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On The Subject Of Administration

The Governing Principles of Ancient China - Qunshu Zhiyao 360

Paramount Impartiality

When the perfect order prevails, the world is like a home shared by all. Virtuous and able men are elected to serve the public. All men love and respect their own parents and children, as well as the parents and children of others. There is caring for the old, nourishment and education for the children, and means of support for widows and widowers, orphans, lonely people, as well as for the disabled and sick. Intrigues and conniving for ill gain are unknown, and villains such as thieves and robbers do not exist. These are the characteristics of an ideal world, the commonwealth state.

Scroll 7: Li Ji

The world is not a world for one but for all. He who shares benefits with the world will earn the support of the world. He who monopolizes benefits for himself will lose the world.

Scroll 31: Liu Tao

One needs to be impartial to understand the will of the people. And to be totally impartial, one needs to have no jealousy.

Scroll 49: Fu Zi

A leader who loves his people will be able to make them feel safe and at peace. If he enjoys learning from the sages, he will be able to bring prosperity to the country. Without these, his own safety as well as that of the country will be placed in peril. When a ruler clearly understands the responsibilities of his job and is able to distinguish the relative degrees of urgency in each of his tasks, and chooses virtuous and able people to run the government in an orderly way, righteousness will flourish and private side-deals will cease. Subsequently, virtuous and able people will be given important posts while flatterers will be restrained. Those who seek personal benefits will be dismissed, and those who are incorruptible will be entrusted with greater responsibilities.

Scroll 38: Sun Qing Zi

I, (Minister Dong Zhongshu) have heard that when Emperor Yao was entrusted to be the emperor, he had taken upon himself all the world’s concerns as his own concerns. He did not rejoice because he had become the emperor.

Scroll 17: Han Shu, Vol. 5

The notable politician, thinker and Confucian scholar, Lu Jia, who lived during the Han dynasty, commented that: “When the world is at peace, pay attention to the prime minister. When the world is in crisis or at war, pay attention to the general. When the prime minister and the general can work together in harmony, virtuous people will come around and pledge their allegiance. When this happens, power will not be divided even when the world is undergoing change.”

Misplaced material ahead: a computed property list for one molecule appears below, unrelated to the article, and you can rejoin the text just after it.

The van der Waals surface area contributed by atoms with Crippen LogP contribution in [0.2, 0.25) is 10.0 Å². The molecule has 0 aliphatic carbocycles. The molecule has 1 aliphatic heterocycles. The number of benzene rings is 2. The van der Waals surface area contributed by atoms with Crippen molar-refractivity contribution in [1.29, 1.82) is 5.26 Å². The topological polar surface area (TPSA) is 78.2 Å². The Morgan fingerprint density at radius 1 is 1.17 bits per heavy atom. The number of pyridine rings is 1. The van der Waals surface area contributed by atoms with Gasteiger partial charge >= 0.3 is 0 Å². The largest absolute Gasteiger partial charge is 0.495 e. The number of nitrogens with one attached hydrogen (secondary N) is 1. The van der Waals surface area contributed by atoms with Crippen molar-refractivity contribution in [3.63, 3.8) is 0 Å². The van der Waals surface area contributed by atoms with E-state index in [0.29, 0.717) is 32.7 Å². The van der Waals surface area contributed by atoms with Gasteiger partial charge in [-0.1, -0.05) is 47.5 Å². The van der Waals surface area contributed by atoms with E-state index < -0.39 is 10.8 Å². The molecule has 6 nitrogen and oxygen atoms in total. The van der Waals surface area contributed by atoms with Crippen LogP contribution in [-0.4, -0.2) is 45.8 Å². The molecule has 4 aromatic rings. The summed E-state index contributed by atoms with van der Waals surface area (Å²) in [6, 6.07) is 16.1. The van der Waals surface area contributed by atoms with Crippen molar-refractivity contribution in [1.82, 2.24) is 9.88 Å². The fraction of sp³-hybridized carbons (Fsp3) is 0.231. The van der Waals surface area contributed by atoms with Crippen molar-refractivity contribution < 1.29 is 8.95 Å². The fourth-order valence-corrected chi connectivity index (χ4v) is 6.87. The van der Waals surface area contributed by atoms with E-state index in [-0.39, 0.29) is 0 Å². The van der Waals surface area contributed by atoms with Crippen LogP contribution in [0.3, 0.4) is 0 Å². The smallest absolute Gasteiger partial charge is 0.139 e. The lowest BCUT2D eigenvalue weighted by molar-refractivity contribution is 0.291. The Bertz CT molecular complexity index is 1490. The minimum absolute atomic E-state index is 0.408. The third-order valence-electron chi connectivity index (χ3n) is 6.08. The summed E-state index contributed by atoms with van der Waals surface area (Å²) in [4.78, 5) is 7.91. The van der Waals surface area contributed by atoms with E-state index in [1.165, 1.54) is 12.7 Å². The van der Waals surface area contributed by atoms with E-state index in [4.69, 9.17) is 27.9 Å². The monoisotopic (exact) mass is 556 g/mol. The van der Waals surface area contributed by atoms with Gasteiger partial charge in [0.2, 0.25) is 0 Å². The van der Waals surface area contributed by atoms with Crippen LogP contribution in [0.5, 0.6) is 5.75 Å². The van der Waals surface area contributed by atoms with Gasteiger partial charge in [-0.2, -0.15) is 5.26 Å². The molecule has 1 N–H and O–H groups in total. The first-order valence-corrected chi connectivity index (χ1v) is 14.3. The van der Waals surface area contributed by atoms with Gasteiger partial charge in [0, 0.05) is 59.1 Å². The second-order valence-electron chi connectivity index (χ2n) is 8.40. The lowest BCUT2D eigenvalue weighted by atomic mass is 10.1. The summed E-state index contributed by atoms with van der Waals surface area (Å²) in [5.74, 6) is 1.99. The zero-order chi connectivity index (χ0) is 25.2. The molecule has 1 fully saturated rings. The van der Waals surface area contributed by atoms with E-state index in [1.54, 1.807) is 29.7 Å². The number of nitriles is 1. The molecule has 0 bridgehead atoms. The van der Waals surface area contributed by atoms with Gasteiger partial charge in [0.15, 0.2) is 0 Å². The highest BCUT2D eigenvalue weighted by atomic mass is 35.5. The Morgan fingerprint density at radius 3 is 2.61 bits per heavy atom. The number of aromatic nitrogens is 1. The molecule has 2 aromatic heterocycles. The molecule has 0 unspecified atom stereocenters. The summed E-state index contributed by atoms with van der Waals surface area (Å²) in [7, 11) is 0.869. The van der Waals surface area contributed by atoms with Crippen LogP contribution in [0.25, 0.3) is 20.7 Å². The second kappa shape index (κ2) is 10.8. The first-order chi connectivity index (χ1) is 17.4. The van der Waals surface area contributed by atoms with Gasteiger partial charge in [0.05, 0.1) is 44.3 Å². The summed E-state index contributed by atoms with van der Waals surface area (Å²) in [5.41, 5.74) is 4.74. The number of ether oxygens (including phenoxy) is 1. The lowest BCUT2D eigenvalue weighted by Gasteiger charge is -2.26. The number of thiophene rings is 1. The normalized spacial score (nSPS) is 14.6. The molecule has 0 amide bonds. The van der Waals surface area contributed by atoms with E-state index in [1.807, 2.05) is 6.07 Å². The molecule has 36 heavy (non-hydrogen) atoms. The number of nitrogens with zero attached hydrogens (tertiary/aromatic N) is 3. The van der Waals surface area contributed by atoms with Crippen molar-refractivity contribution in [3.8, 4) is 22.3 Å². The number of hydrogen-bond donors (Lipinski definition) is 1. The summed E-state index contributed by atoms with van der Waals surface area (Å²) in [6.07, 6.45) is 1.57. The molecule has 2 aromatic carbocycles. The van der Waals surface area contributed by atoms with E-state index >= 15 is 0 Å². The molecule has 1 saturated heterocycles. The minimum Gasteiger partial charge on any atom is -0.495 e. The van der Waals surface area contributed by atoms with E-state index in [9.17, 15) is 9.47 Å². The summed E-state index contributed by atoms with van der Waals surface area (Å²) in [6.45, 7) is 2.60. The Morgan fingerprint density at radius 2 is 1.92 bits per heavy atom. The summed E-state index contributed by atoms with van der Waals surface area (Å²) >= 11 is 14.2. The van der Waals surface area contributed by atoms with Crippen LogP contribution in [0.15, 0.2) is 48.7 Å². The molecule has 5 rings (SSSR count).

Scroll 16: Han Shu, Vol. 4

In my opinion, the powerful state of Qin has not attacked our state (of Zhao) because both of us are here. Now if we, the two tigers, have conflicts and fight among ourselves, we will no longer be able to work side by side. The reason why I am doing this is because I am putting the country’s safety before my personal feelings.”*

Scroll 12: Shi Ji, Vol. 2

*Background story:
The “I” refers to Lin Xiangru, a senior minister in the state of Zhao during the Warring States period. He and General Lian Po served together in the government, and the metaphor of the “two tigers” refers to Lin and Lian. Because Minister Lin had been given credit for returning the precious Heshi jade to the Duke of Zhao, he was promoted to a more senior post than General Lian. Lian was very upset over this promotion and he encouraged his people to smear Lin’s reputation. However, Lin had avoided confronting Lian by giving the excuse that Lin was sick and therefore unable to confront Lian. The quote was based on Lin’s conversation with Lin’s closest aides when the latter asked why he would not retaliate. When Lian Po came to know about this later, he was deeply ashamed. He took off his shirt and tied a bramble branch on his back and went to Lin’s house to ask for forgiveness. The two finally became very good friends ready to serve the country and die for each other.